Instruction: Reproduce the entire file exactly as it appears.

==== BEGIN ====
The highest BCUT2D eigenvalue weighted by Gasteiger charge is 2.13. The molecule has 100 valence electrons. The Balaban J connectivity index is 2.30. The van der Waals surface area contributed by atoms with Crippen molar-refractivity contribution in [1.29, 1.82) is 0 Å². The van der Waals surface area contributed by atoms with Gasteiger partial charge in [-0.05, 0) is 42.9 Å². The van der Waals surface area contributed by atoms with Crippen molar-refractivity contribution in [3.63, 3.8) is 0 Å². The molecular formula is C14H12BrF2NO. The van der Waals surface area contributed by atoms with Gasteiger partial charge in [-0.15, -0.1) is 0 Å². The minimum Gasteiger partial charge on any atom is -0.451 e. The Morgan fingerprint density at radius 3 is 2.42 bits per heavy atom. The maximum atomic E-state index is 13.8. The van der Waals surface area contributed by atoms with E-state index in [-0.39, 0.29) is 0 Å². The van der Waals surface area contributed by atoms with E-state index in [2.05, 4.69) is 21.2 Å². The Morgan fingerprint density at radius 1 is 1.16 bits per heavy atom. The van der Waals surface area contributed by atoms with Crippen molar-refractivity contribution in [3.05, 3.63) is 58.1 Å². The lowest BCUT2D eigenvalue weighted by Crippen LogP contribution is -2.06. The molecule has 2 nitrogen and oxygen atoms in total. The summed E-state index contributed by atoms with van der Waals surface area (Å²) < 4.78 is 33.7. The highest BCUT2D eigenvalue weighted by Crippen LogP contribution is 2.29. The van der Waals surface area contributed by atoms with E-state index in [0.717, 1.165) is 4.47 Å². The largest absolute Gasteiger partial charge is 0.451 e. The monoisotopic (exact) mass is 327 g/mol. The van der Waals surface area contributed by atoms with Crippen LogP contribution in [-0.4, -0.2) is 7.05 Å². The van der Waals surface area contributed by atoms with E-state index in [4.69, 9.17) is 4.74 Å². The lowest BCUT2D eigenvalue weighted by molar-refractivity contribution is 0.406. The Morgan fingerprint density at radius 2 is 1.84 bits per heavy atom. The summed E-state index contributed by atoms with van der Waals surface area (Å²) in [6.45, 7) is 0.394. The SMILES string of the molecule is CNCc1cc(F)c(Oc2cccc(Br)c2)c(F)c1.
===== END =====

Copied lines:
The highest BCUT2D eigenvalue weighted by Gasteiger charge is 2.13. The molecule has 100 valence electrons. The Balaban J connectivity index is 2.30. The van der Waals surface area contributed by atoms with Crippen molar-refractivity contribution in [1.29, 1.82) is 0 Å². The van der Waals surface area contributed by atoms with Gasteiger partial charge in [-0.05, 0) is 42.9 Å². The van der Waals surface area contributed by atoms with Crippen molar-refractivity contribution in [3.63, 3.8) is 0 Å². The molecular formula is C14H12BrF2NO. The van der Waals surface area contributed by atoms with Gasteiger partial charge in [-0.15, -0.1) is 0 Å². The minimum Gasteiger partial charge on any atom is -0.451 e. The Morgan fingerprint density at radius 3 is 2.42 bits per heavy atom. The maximum atomic E-state index is 13.8. The van der Waals surface area contributed by atoms with E-state index in [-0.39, 0.29) is 0 Å². The van der Waals surface area contributed by atoms with E-state index in [2.05, 4.69) is 21.2 Å². The Morgan fingerprint density at radius 1 is 1.16 bits per heavy atom. The van der Waals surface area contributed by atoms with Crippen molar-refractivity contribution in [3.05, 3.63) is 58.1 Å². The lowest BCUT2D eigenvalue weighted by Crippen LogP contribution is -2.06. The molecule has 2 nitrogen and oxygen atoms in total. The summed E-state index contributed by atoms with van der Waals surface area (Å²) < 4.78 is 33.7. The highest BCUT2D eigenvalue weighted by Crippen LogP contribution is 2.29. The van der Waals surface area contributed by atoms with E-state index in [0.717, 1.165) is 4.47 Å². The largest absolute Gasteiger partial charge is 0.451 e. The monoisotopic (exact) mass is 327 g/mol. The van der Waals surface area contributed by atoms with Crippen LogP contribution in [-0.4, -0.2) is 7.05 Å². The van der Waals surface area contributed by atoms with E-state index in [4.69, 9.17) is 4.74 Å². The lowest BCUT2D eigenvalue weighted by molar-refractivity contribution is 0.406. The Morgan fingerprint density at radius 2 is 1.84 bits per heavy atom. The summed E-state index contributed by atoms with van der Waals surface area (Å²) in [6.45, 7) is 0.394. The SMILES string of the molecule is CNCc1cc(F)c(Oc2cccc(Br)c2)c(F)c1.